Though it has thus far not been possible to directly connect the angel with one of the artist’s painted compositions, the figure type is highly consistent, both in his appearance and artistic function, to other angels that feature prominently in some of the artist’s most important surviving works. In particular one can draw a close comparison to the angel in the upper right corner of Jouvenet's composition depicting St. Peter Healing the Sick with His Shadow, housed in the Chapel of the Laennec Hospital, Paris,1 as well as a similar angel who appears in the lower right corner of The Apotheosis of St. John, in the collection of the Musée des Beaux-Arts, Rouen.2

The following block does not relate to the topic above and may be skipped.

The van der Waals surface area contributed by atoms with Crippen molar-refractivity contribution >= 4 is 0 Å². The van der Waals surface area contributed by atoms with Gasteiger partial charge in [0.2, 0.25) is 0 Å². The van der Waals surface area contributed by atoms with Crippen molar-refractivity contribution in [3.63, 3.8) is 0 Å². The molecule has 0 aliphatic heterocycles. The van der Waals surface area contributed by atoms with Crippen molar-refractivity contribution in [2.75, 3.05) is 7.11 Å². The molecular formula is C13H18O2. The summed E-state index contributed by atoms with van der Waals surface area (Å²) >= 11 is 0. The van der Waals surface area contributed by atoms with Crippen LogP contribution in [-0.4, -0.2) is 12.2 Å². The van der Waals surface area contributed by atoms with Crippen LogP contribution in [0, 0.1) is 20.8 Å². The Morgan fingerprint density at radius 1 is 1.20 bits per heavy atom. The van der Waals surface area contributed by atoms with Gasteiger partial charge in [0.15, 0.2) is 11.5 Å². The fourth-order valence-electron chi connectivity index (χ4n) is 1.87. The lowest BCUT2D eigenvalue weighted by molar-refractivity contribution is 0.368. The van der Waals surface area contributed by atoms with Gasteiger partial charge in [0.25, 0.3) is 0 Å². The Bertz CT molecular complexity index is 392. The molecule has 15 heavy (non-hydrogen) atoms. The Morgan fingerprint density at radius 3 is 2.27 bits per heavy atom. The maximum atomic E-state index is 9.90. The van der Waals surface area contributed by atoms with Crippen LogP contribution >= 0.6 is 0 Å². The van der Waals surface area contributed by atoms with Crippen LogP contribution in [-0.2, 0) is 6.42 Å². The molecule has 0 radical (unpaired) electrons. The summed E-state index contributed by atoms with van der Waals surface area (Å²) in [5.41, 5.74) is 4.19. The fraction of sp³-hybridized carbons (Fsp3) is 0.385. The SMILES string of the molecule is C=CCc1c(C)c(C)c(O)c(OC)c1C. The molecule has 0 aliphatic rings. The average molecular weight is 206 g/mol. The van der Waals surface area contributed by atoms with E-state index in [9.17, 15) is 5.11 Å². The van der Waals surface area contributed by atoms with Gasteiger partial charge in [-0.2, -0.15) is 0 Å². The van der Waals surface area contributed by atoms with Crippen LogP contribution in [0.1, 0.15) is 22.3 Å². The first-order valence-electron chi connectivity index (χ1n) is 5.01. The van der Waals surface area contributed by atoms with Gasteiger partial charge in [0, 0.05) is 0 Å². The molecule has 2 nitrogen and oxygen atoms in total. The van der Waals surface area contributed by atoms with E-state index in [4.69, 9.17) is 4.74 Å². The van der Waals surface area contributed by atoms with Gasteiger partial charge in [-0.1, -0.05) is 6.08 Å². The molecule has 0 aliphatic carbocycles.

Stylistically the present drawing is also highly comparable in its handling to some of the small number of surviving figure studies by the artist. The charming pentimento to the face of the angel can be closely compared to a much more loosely drawn figure of A man with his arms upraised, in Stockholm,3 in which Jouvenet’s very distinctive and economical way of drawing the figure’s eyes is perhaps most apparent. A similar stylistic comparison can also be drawn between the way in which Jouvenet handles the billowing folds of drapery, between the present work and a drawing of A seated female figure, in the collection of the Musée du Louvre, Paris.4
1. See A. Schnapper, Jean Jouvenet et la peinture d'histoire à Paris, Paris 1974, pp. 184-5, no. 8, reproduced, fig. 6
2. Ibid., p. 210, no. 104, reproduced, fig. 107
3. Ibid., pp. 230-1, no. 185, reproduced, fig. 131
4. Ibid., pp. 226-7, no. 160, reproduced, fig. 52
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